## 3. MODELLING

The method herein set up aims at providing a tool for posted speed limits based on safety instances. It includes: i) deriving physical parameters based on experimental data (phase 1); ii) modelling how the physical parameters vary as a function of speed in wet conditions (phases 2 and 3); iv) deriving the corresponding variations in dry conditions (phase 4); v) applying physical laws in order to derive the new speed limit that is required in order to have a lower or equal risk to the design one even with the reduced friction. Phases are illustrated below (Fig. **2**).

Phase 1: In this phase, the data available (friction, FRS2, and surface texture of the pavement, Tx) are transformed into the physical parameters needed. For example, FRS2 may be the Side Friction Coefficient, SFC, percent slip of 34%, yaw angle of 20 degrees, BS 7941-1:2006, 60 km/h and, through equation (3), the values of FRS1 are derived (where FRS1 is, for example, the friction coefficient with a fixed slip of 20%, wet conditions, speed of 60km/h). This phase is carried out through equations 3 and 4, based on the literature [17].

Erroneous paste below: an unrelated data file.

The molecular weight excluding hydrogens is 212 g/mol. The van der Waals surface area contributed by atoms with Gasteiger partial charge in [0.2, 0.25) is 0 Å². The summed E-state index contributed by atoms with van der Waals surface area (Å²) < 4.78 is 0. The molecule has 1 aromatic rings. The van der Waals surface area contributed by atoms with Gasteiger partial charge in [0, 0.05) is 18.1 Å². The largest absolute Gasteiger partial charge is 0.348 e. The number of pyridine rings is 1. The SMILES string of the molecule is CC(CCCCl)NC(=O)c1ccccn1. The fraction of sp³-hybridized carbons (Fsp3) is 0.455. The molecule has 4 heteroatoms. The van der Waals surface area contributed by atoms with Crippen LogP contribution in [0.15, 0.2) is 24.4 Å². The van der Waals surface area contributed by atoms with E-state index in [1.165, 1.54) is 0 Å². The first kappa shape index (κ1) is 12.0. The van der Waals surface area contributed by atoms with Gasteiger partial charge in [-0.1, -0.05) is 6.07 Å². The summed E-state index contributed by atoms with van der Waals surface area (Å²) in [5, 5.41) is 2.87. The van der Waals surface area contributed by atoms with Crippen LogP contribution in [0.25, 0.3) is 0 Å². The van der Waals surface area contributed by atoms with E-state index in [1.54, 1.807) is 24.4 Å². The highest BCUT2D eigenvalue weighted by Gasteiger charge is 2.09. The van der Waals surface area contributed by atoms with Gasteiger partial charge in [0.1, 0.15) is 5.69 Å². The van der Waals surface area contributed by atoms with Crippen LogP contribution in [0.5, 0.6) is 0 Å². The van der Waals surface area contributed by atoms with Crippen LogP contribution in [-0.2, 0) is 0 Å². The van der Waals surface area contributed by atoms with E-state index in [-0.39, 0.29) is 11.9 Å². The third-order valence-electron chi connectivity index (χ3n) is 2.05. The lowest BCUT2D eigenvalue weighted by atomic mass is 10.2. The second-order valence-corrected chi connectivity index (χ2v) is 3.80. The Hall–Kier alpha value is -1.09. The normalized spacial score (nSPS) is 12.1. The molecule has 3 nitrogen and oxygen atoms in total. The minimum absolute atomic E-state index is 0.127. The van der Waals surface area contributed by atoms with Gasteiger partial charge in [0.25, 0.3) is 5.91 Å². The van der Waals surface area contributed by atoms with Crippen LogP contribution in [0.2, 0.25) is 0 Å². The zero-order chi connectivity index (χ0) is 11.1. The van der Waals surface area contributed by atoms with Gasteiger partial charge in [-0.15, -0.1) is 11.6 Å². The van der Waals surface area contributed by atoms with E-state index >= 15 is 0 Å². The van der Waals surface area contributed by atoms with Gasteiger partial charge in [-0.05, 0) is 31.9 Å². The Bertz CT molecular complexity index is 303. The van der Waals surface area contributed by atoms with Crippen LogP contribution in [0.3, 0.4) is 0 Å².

(3) |

(4) |

Note that the coefficients Ai, Bi, Ci and Si, depend on the couple of devices (*e.g.*, SCRIM-SFC and SKIDDOMETER), while Sp (speed constant) depends on macrotexture data and device, and S1, S2 are the Slip Velocities of 1 and 2, respectively, and depend on the conditions in which FRS1 and FRS2 are measured. For example, if FRS2=SFC, then FRS1 is intended to approximate the total, T, horizontal force available in pavement-tyre interface, in wet conditions, w, at 60km/h, fTw(60).

Phase 2: This phase focuses on the dependency on the speed of tangential (l) and total (T) friction. From f_{Tw}(60) (where T stands for total, 60 for 60 km/h, and w for wet), the curves of fTw(V) and flw(V), *i.e.*, total and tangential friction, respectively, for a given speed *V*, in wet conditions, are derived. In this phase, equations 5 and 6 are used. The coefficients of these equations should build on national regulations, because of the legal implications.

(5) |

(6) |

Note that f_{Tw}(V) refers to the total horizontal friction in wet conditions, for a speed of V, while f_{lw}(V) refers to the longitudinal friction in wet conditions. Furthermore, α and β are coefficients to calibrate that allow better tuning the first derivative among the different points of the curve. The coefficients m_{l} and q_{l} aim at governing the vectorial addition of longitudinal and transverse friction. For example, if f_{Tw}(60) 0.4, β -2.37, α 0.19,m 0003,q 0.9345, it follows that f_{lw}(25) 0.55, f_{lw}(60) 0.39, and f_{lw}(140) 0.26.